OPINION7 November 2011

Taking a good look at yourself


Being your own observer isn’t easy. Julie Wittes Schlack shares some tips for getting the most out of mobile ethnography projects.

This challenges us to put aside our faith in an “objective” external observer, and instead to figure out how to embrace and interpret the unique insights that can surface from self-observation. It also forces us as researchers to design mobile ethnography studies that will help people to be mindful, and to remember to chronicle their own lives without the need for constant and annoying reminders.

When an ethnographer is following someone else, their job is to capture key moments and rituals. But being your own ethnographer and being engaged in the moment makes it difficult to remember to step back from what you are doing and capture it. Here are a few tips for how to create and maintain the habit of in-the-moment reporting.

Create assignments that will trigger self-reporting by focusing on emotion. We’ve asked people to take note of things that annoyed them in everyday life. Such a simple question – What annoys you? – generated a wealth of insight, from bad encounters with so-called convenience tools that are actually incredibly inconvenient, to deeply felt values around etiquette and social mores. In another project, we invited mothers to capture all of those moments when they either fervently needed a parenting tip, or had solved a parenting challenge and wanted to share their solution. So again, the trigger was the ‘Help me!’ moment, an instance where stress and urgent need served as the trigger to record.

Encourage participants to be attentive to sound, smells and sensory disruptions. Just as strong feeling is a trigger to recording a moment, so are sensory stimuli. Simply asking people to use the video or image capture capability on their smart phone to show us what they’re seeing and to record the ambient sounds in their immediate environment has the effect of making them more vigilant and observant.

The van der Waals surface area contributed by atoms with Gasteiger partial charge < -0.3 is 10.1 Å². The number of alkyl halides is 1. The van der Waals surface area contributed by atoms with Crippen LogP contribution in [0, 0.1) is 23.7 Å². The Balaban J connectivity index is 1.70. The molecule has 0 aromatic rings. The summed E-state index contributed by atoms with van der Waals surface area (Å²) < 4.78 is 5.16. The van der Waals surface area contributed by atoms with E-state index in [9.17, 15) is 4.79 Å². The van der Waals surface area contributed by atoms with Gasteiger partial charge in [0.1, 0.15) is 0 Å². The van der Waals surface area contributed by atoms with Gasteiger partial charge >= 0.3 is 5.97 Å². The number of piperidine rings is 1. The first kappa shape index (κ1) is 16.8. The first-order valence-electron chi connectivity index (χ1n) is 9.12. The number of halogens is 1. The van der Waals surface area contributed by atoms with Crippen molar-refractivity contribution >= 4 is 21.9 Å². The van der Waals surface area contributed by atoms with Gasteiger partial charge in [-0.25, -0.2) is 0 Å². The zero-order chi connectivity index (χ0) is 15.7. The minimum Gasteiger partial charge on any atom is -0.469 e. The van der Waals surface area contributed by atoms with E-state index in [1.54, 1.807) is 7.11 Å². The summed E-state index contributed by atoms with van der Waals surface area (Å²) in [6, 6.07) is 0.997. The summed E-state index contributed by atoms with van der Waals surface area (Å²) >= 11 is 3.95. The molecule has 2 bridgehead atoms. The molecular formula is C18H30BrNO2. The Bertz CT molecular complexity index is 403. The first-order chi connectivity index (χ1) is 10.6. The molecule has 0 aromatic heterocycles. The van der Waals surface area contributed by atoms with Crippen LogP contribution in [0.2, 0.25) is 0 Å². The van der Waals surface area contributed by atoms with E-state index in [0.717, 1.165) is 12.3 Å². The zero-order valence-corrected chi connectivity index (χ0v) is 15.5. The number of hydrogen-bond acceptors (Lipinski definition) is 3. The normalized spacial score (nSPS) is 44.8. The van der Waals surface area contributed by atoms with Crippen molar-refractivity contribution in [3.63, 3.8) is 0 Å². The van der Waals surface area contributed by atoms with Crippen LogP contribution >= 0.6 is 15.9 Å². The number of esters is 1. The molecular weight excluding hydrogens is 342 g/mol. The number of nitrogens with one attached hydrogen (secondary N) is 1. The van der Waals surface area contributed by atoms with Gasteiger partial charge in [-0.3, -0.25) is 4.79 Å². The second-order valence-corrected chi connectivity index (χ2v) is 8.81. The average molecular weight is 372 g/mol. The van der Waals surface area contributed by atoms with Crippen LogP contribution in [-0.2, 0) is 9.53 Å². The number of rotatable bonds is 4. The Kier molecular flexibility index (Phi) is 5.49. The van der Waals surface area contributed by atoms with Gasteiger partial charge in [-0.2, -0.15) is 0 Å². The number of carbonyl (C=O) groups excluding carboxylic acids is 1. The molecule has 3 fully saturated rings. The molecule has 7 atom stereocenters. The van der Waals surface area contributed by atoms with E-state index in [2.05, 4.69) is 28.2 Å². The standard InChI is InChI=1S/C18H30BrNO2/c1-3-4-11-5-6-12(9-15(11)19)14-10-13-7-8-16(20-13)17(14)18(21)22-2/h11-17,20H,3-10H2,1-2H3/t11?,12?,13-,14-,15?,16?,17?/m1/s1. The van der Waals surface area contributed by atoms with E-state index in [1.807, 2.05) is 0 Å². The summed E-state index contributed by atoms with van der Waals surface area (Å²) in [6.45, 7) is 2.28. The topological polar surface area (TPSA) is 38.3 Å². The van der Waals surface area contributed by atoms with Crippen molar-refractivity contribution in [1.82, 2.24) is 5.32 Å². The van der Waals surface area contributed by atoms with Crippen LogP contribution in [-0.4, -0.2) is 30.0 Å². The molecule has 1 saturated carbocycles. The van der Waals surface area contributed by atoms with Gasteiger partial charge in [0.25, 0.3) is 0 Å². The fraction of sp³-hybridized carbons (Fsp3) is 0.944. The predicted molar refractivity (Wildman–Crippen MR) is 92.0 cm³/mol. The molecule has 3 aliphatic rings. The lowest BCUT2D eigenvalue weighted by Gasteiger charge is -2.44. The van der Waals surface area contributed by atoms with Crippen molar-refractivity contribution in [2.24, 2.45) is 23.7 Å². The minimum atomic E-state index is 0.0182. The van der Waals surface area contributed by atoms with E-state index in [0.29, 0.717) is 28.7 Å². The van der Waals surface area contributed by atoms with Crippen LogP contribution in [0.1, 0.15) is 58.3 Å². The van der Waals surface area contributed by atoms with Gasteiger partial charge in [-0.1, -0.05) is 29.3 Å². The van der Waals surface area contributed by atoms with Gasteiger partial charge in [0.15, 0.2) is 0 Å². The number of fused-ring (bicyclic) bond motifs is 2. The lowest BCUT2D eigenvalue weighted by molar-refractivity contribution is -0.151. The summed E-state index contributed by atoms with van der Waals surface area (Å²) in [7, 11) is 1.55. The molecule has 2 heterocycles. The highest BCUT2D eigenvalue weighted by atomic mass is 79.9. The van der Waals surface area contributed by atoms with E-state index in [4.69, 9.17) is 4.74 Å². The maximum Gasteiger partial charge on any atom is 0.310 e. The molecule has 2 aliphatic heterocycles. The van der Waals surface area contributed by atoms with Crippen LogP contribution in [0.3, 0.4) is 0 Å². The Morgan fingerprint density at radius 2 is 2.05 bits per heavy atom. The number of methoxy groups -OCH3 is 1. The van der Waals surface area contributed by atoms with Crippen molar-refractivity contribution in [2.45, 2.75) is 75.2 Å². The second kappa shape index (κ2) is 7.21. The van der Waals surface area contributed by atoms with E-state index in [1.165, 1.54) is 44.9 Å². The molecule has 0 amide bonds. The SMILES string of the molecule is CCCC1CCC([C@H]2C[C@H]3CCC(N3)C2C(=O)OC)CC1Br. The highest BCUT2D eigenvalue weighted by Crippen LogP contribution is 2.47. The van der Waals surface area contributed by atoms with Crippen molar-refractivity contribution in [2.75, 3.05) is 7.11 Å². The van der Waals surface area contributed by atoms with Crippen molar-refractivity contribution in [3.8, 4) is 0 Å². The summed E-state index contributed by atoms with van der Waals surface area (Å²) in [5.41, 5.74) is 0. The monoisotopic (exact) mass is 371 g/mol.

Use mobile ethnography for in-context observations that you could not get any other way. There’s a temptation with mobile devices to ask people to tell you about how or why they bought the device they’re using. But the fact is that you can just as easily capture that information via a discussion or a survey – it need not be a real-time input, and the answers will probably be more in-depth if the respondent isn’t constrained by the annoyance of typing on a smart phone. On the other hand, to have people chronicle their app usage over the course of day (either by self-reporting or via one of the mobile metering apps that are now available) and have them tell you why they used that app is a great use of mobile research because it’s in-the-moment. Similarly, asking people to take a mobile survey while in the grocery store about why they prefer Brand A over Brand B may simply yield shorter, more superficial answers than you’d achieve by other means. Instead ask them to show you what’s capturing their attention in-store, or to chronicle all of the impulse purchases they’re making and why.

Help participants chronicle a process. The heart of ethnography is often chronicling and interpreting processes and rituals. We’ve found that if you provide an assignment with minimal structure to it, community members can quickly and easily do this themselves. On a shopping trip, we asked people to simply tell us four things in real-time: What section of the store they’ve gone to first (in essence, what their intention is), what’s caught their attention there, what they’re considering buying, and what, if anything, they actually buy, and why. The results from this project read like great haikus, telling us clear, evocative stories about the environment, the social and emotional challenges, aspirations and financial realities.

Invite participants to reflect on their own routines and rituals. By asking people to first record, then reflect, you get not only top-of-mind, in-the-moment experiences, but deep, iterative insight. Reflection is not anathema to good research. It enhances it.

Julie Wittes Schlack is senior vice president of innovation at Communispace